Lao Tzu encourages us to look deeper, to “Be content with what you have; rejoice in the way things are. When you realize nothing is lacking, the whole world belongs to you.” Authentic leaders, therefore, are encouraged to revisit and refine their foundational beliefs not as a pursuit of what’s missing, but as a celebration of the wisdom they already possess and as a way to unwind the unhelpful ways they were conditioned by the past. 

The ideas that we are lacking, or that something is lacking are forms of conditioning most often based on our early experiences in life when we lacked the discernment to evaluate the words and actions of others.  The self-doubt and second-guessing come not from your true authentic self, but from the shaping of others on your path.

Lao Tze is encouraging us to remember who we are underneath the conditioning as that pure spirit lacks no thing at all. 

The Motivation for Change and Leadership

Lao Tzu reflected, “When I let go of what I am, I become what I might be.” This encapsulates the drive for change among authentic leaders — the understanding that letting go of outdated self-perceptions opens the pathway to realizing one’s full potential, both as an individual and a leader.  We are the primary ones who hold us back.  Our thinking patterns sabotage our natural gifts and talents. 

We all have cognitive distortions to varying degrees, often influenced by our conditioning. Those thinking traps, or saboteurs as the Positive Intelligence framework calls them, prevent us from fully embodying our strengths.  It's only when you stand strong and true to your authentic gifts that you can fully serve the greater good of humanity.

Are you motivated by using all of your experiences, strengths, and capabilities in service to others? or are you driven by a need for perfectionism and achievement?

Perfectionism and striving to achieve are often motivated by an internal sense of needing to be what someone else wants or expects us to be.  It’s only when we can fully embrace who we already are underneath the conditioning – with no need to polish or fix  – that we can then lead through any circumstance that arises with a strong inner confidence that outward circumstances don’t jeopardize our inner being.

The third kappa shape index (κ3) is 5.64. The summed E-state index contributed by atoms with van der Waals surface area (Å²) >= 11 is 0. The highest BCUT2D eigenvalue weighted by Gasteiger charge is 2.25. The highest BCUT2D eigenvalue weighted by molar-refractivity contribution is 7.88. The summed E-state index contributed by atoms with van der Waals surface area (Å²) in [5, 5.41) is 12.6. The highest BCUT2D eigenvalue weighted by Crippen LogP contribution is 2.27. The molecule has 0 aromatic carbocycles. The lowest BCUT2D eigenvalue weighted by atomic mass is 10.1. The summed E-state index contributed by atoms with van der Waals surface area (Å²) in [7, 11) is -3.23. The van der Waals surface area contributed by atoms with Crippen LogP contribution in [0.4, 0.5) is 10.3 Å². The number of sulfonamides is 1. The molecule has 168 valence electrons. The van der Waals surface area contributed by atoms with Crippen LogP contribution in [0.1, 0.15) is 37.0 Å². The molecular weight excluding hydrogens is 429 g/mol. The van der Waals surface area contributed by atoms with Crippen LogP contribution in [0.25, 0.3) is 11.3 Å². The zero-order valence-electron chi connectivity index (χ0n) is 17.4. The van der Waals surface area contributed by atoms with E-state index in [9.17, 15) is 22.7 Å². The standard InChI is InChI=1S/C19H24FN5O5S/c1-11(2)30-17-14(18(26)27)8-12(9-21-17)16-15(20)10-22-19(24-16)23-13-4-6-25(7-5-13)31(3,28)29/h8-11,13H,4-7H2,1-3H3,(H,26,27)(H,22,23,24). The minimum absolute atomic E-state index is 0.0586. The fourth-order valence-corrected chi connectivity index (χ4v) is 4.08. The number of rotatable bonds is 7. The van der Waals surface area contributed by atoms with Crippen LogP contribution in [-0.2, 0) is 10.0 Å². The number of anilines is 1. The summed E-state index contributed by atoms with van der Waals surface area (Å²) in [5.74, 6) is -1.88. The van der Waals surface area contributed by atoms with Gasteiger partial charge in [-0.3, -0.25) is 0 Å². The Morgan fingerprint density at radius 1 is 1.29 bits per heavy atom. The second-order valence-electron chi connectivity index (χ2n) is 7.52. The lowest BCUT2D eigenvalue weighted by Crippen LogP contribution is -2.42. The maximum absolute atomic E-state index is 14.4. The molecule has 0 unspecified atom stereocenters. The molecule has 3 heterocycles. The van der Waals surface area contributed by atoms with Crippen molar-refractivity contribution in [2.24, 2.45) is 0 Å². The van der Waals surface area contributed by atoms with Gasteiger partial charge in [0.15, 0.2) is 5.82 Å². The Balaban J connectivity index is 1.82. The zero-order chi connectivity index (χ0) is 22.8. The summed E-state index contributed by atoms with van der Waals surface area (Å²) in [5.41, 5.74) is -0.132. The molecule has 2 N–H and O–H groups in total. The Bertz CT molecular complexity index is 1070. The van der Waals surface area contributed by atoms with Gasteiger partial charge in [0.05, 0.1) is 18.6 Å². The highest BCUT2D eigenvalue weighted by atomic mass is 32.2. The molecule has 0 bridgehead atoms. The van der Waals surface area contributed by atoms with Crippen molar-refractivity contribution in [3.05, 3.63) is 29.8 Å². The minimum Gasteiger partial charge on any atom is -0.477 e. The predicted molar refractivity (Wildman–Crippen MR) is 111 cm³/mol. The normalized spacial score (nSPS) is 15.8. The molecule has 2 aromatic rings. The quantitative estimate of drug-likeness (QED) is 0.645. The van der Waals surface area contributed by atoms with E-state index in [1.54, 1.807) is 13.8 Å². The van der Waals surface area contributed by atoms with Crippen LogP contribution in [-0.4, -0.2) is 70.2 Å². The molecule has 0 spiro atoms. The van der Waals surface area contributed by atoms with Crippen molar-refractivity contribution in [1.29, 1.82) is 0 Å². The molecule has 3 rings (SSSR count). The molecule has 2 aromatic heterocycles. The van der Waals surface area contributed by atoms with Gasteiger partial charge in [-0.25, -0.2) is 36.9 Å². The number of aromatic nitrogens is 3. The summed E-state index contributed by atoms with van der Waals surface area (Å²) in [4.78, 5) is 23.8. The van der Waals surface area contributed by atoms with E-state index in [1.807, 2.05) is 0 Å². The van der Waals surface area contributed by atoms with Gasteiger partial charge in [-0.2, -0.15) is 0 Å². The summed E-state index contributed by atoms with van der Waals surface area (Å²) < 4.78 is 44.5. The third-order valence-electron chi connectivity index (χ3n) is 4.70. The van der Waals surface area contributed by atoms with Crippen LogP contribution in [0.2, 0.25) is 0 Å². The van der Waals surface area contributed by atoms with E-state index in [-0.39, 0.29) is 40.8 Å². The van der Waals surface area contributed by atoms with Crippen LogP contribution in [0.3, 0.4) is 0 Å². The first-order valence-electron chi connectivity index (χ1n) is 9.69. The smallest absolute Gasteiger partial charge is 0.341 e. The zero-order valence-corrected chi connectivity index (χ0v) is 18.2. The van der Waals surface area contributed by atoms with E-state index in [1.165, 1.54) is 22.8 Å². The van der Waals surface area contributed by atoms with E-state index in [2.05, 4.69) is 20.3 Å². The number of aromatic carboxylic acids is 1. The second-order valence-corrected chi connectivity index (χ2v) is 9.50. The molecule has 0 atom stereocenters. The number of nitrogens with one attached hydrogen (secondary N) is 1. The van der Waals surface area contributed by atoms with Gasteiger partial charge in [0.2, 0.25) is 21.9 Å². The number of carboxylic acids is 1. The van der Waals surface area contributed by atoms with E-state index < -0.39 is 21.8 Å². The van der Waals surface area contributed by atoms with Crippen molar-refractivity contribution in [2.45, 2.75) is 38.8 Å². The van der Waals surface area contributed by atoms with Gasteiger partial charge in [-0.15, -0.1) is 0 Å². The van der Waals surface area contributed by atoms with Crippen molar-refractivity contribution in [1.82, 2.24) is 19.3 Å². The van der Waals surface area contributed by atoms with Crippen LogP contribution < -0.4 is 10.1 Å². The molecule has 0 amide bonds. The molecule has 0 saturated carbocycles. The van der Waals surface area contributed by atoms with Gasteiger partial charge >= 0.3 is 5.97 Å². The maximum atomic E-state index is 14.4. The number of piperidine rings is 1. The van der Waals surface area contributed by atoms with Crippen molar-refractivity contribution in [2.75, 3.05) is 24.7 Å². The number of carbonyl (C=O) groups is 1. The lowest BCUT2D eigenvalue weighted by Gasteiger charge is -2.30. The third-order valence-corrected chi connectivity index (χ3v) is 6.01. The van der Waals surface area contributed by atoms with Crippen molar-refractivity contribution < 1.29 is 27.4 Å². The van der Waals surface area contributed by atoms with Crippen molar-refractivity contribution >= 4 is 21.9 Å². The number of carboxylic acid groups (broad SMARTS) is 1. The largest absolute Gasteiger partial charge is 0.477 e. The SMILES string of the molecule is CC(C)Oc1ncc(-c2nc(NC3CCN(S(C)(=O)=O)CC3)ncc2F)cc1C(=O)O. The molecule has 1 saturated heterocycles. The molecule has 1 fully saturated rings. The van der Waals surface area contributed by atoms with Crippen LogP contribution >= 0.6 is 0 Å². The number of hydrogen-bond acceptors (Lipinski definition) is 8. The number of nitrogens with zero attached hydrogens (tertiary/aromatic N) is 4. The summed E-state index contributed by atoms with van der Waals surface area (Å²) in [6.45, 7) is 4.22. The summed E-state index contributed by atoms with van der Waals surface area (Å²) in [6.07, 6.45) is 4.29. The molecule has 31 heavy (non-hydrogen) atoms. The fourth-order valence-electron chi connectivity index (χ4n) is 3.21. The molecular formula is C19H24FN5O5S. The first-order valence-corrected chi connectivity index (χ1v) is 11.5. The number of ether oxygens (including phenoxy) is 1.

Recognizing the Time for Change with Lao Tzu’s Guidance

Identifying the need for change in one’s life and leadership can be illuminated by Lao Tzu’s wisdom, “If you do not change direction, you may end up where you are heading.” It’s a call for mindful reflection on our current paths and the courage to adjust our course toward greater fulfillment and impact.

Awareness that change is needed often arrives in the form of a conflict, growing misalignment, or at times from an invitation to something that one senses is far more in alignment. All choices of change require the letting go of one path and the adjustment to another. 

To come back to our river analogy -- you can let your canoe be pushed around and spun around by the rapids -- or you can pick up your paddle and learn to steer with intention.  Where you are now is a product of all the choices you have made up to this point.  Where you are tomorrow or two years from now is a product of the choices you make today.

The Journey of Change: A Path of Least Resistance

In embracing change, Lao Tzu’s concept of flowing with the Tao, or the natural order of the world, reminds us that sometimes the most powerful actions are those taken in alignment with our true nature, rather than against it. This philosophy supports the authentic leader’s journey towards transformation — a process not of striving against the current but of navigating it with wisdom and ease.

This shift comes when an authentic leader decides to lead based on their values, purpose, and desires, instead of following a prescribed path.  It’s a shift from external pressure to internal alignment. 

Are you intentionally making your own choices today?  or do you feel caught up in the current of a river you never wanted to be in?  When we make choices in alignment with our greatest good life gets simpler and more enjoyable because there is nothing to resist.

Conclusion: Embodying Lao Tzu’s Wisdom in Leadership

As we embark on this exploration of change through the lens of authentic leadership, let us carry with us Lao Tzu’s reminder: “A leader is best when people barely know he exists, when his work is done, his aim fulfilled, they will say: we did it ourselves.” It speaks to the essence of authentic leadership — guiding not by asserting dominance but by empowering others, embodying the change we wish to see, and walking the path with humility and purpose.



Vicki Haddock is an author,  professional leadership coach, and inspirer of others to live their best thriving lives!  Ready to dive in deeper but not sure where to start?  Consider Registering for the Self-Checkin that Vicki hosts quarterly or grabbing a copy of her book Confidence Unchained!